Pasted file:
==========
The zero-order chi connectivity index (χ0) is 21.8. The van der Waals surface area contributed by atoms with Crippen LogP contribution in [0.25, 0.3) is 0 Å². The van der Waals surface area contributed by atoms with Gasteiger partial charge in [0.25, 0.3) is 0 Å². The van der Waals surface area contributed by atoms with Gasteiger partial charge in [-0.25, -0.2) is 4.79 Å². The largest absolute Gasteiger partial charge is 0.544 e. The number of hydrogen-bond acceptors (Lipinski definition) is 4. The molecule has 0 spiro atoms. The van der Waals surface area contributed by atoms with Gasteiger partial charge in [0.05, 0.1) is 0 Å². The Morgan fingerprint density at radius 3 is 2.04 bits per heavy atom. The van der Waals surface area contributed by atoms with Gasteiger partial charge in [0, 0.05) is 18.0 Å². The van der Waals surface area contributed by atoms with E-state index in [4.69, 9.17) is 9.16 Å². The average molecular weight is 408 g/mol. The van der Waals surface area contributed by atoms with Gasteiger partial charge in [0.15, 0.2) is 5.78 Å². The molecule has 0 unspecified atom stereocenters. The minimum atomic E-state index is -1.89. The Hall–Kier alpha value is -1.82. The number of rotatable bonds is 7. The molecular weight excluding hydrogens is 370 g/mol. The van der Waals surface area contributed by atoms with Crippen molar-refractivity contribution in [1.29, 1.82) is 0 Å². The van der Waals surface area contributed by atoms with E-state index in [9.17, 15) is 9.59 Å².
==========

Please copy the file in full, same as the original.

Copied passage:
The zero-order chi connectivity index (χ0) is 21.8. The van der Waals surface area contributed by atoms with Crippen LogP contribution in [0.25, 0.3) is 0 Å². The van der Waals surface area contributed by atoms with Gasteiger partial charge in [0.25, 0.3) is 0 Å². The van der Waals surface area contributed by atoms with Gasteiger partial charge in [-0.25, -0.2) is 4.79 Å². The largest absolute Gasteiger partial charge is 0.544 e. The number of hydrogen-bond acceptors (Lipinski definition) is 4. The molecule has 0 spiro atoms. The van der Waals surface area contributed by atoms with Gasteiger partial charge in [0.05, 0.1) is 0 Å². The Morgan fingerprint density at radius 3 is 2.04 bits per heavy atom. The van der Waals surface area contributed by atoms with Gasteiger partial charge in [0, 0.05) is 18.0 Å². The van der Waals surface area contributed by atoms with E-state index in [4.69, 9.17) is 9.16 Å². The average molecular weight is 408 g/mol. The van der Waals surface area contributed by atoms with Gasteiger partial charge in [0.15, 0.2) is 5.78 Å². The molecule has 0 unspecified atom stereocenters. The minimum atomic E-state index is -1.89. The Hall–Kier alpha value is -1.82. The number of rotatable bonds is 7. The molecular weight excluding hydrogens is 370 g/mol. The van der Waals surface area contributed by atoms with Crippen molar-refractivity contribution in [1.29, 1.82) is 0 Å². The van der Waals surface area contributed by atoms with E-state index in [9.17, 15) is 9.59 Å².